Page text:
When launching Renua Ireland, Lucinda Creighton stated that the party wanted a new concept of open government. She said that one of these new concepts was that the advice given by the Attorney General to Cabinet should be made “publicly available”. This is undeniably a new concept, but one that would put the State in a bizarre and hopeless position as a defendant in court proceedings.
The Constitution provides that the Attorney General shall be the adviser of the Government in matters of law and legal opinion. One of the main functions of the Attorney General is to advise and represent the Government in proceedings taken for or against the State. The State is sued in thousands of cases each year by personal and corporate litigants. It is the function of the Attorney General to advise the Government on the strength of these claims and the stance that should be adopted by the State in each piece of litigation.
For instance, we know that large multinational tobacco companies have threatened to sue the State because of the recent laws introduced in respect of plain cigarette packaging. It will be an obligation of the Attorney General to advise the Government on that threatened litigation.
If all advice given by the Attorney General to Cabinet is to “be made publicly available” then the people who will benefit the most will be litigants who have sued the State. For instance, under Renua’s proposals the tobacco companies would be provided with the confidential advice given by the Attorney to the Government in respect of their prospective litigation. Those tobacco companies would then be in the highly advantageous position of knowing what the State regarded as the weak or strong points of their claims. Furthermore, those companies would be able to seek to undermine in court submissions made by the State by referring to the legal advice of the Attorney General which may have assessed a particular point of challenge as being particularly strong.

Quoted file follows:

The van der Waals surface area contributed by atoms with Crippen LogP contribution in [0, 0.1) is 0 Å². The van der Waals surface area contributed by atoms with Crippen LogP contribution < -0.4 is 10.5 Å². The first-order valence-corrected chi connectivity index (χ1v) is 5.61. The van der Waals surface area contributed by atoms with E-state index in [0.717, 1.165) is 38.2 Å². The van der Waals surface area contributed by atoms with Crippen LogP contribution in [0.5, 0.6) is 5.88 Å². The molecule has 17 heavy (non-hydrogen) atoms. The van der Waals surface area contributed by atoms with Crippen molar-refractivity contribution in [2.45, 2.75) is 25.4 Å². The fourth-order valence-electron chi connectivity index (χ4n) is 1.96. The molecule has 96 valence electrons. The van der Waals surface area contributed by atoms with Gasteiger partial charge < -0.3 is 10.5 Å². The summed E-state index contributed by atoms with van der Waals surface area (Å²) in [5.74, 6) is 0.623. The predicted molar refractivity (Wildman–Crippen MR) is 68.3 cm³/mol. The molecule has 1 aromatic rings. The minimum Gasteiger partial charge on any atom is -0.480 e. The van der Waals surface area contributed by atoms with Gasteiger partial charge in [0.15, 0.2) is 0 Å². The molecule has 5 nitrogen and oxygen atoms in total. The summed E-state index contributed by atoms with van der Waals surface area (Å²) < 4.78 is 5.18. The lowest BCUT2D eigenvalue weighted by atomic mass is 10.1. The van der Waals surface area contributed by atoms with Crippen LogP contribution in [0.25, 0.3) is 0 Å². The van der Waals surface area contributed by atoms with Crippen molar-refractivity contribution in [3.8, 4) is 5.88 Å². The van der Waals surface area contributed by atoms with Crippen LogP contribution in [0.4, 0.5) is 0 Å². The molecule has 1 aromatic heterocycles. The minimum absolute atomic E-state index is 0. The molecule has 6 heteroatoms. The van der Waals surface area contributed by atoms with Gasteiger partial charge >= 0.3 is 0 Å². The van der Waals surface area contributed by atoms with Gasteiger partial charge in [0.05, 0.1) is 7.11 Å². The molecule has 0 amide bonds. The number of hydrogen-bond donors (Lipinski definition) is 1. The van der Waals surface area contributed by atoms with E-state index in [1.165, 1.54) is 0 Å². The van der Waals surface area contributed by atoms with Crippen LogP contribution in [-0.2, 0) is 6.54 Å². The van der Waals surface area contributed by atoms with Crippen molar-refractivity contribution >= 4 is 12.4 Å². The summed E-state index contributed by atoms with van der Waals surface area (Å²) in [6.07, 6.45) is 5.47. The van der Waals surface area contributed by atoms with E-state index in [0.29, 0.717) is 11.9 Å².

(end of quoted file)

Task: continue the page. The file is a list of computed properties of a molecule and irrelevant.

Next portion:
It is a fundamental rule of litigation that parties before a court are entitled to keep their legal advice confidential and privileged unless they waive that privilege by announcing it to third parties. Consequently, under Renua’s proposals every litigant before the Irish courts, with the exception of the State, would be entitled to the benefit of confidential legal advice. The State would therefore occupy the unique position, nationally and internationally, of having its legal advice open for general appraisal. Such a policy is internationally unprecedented.
In certain instances, the State also issues proceedings against other countries before international courts. For instance, in 2002 Ireland brought proceedings against the UK in two sets of proceedings relating to Sellafield, one under the UN Convention on the Law of the Sea and the other under the Convention on the Protection of the Marine Environment in the North East Atlantic. Both cases were heard before international courts in The Hague.
The proceedings were defended vigorously by the UK government, which, like Ireland, had the benefit of confidential legal advice from its attorney general. Should Ireland ever in the future be involved in international proceedings against foreign countries it would, if Renua’s policy is carried through, find itself before an international court having already provided its opponent with its own confidential legal advice on the substance of the claim.
Outside of the area of litigation, should the legal advice of the Attorney General always be published then every foreign state will know every issue of international legal concern that is being considered by the Irish government.
The ostensible reason for this Renua policy is that it will result in more open government. The reality is that it is a hare-brained idea that fails to appreciate the practical consequences and financial cost to the State.
Jim O’Callaghan is a Dublin city councillor and legal adviser to the Fianna Fáil front bench.